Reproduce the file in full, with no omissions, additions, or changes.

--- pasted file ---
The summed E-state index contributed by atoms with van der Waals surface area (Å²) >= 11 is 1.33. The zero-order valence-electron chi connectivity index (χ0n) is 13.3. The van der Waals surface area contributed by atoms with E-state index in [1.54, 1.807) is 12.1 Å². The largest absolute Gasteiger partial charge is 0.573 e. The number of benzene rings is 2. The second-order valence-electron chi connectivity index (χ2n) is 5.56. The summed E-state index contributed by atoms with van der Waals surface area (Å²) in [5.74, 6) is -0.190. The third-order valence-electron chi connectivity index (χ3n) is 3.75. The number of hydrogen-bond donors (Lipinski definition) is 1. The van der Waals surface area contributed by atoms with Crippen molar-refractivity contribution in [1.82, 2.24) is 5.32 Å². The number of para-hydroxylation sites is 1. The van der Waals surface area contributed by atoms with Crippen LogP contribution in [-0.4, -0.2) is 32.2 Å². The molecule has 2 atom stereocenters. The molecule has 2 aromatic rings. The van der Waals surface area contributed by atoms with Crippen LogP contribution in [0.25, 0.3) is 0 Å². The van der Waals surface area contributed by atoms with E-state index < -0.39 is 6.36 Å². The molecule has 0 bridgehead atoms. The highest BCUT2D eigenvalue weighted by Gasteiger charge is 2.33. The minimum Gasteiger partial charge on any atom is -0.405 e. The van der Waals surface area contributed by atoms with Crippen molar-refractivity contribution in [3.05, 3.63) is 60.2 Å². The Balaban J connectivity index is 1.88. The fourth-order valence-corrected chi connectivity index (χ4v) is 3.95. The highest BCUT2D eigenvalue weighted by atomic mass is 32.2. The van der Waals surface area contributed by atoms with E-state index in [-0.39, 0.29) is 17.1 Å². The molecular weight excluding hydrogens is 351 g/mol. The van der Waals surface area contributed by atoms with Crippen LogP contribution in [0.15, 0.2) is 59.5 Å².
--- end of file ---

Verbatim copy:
The summed E-state index contributed by atoms with van der Waals surface area (Å²) >= 11 is 1.33. The zero-order valence-electron chi connectivity index (χ0n) is 13.3. The van der Waals surface area contributed by atoms with E-state index in [1.54, 1.807) is 12.1 Å². The largest absolute Gasteiger partial charge is 0.573 e. The number of benzene rings is 2. The second-order valence-electron chi connectivity index (χ2n) is 5.56. The summed E-state index contributed by atoms with van der Waals surface area (Å²) in [5.74, 6) is -0.190. The third-order valence-electron chi connectivity index (χ3n) is 3.75. The number of hydrogen-bond donors (Lipinski definition) is 1. The van der Waals surface area contributed by atoms with Crippen molar-refractivity contribution in [1.82, 2.24) is 5.32 Å². The number of para-hydroxylation sites is 1. The van der Waals surface area contributed by atoms with Crippen LogP contribution in [-0.4, -0.2) is 32.2 Å². The molecule has 2 atom stereocenters. The molecule has 2 aromatic rings. The van der Waals surface area contributed by atoms with Crippen LogP contribution in [0.25, 0.3) is 0 Å². The van der Waals surface area contributed by atoms with E-state index < -0.39 is 6.36 Å². The molecule has 0 bridgehead atoms. The highest BCUT2D eigenvalue weighted by Gasteiger charge is 2.33. The minimum Gasteiger partial charge on any atom is -0.405 e. The van der Waals surface area contributed by atoms with Crippen molar-refractivity contribution in [3.05, 3.63) is 60.2 Å². The Balaban J connectivity index is 1.88. The fourth-order valence-corrected chi connectivity index (χ4v) is 3.95. The highest BCUT2D eigenvalue weighted by atomic mass is 32.2. The van der Waals surface area contributed by atoms with E-state index in [-0.39, 0.29) is 17.1 Å². The molecular weight excluding hydrogens is 351 g/mol. The van der Waals surface area contributed by atoms with Crippen LogP contribution in [0.15, 0.2) is 59.5 Å².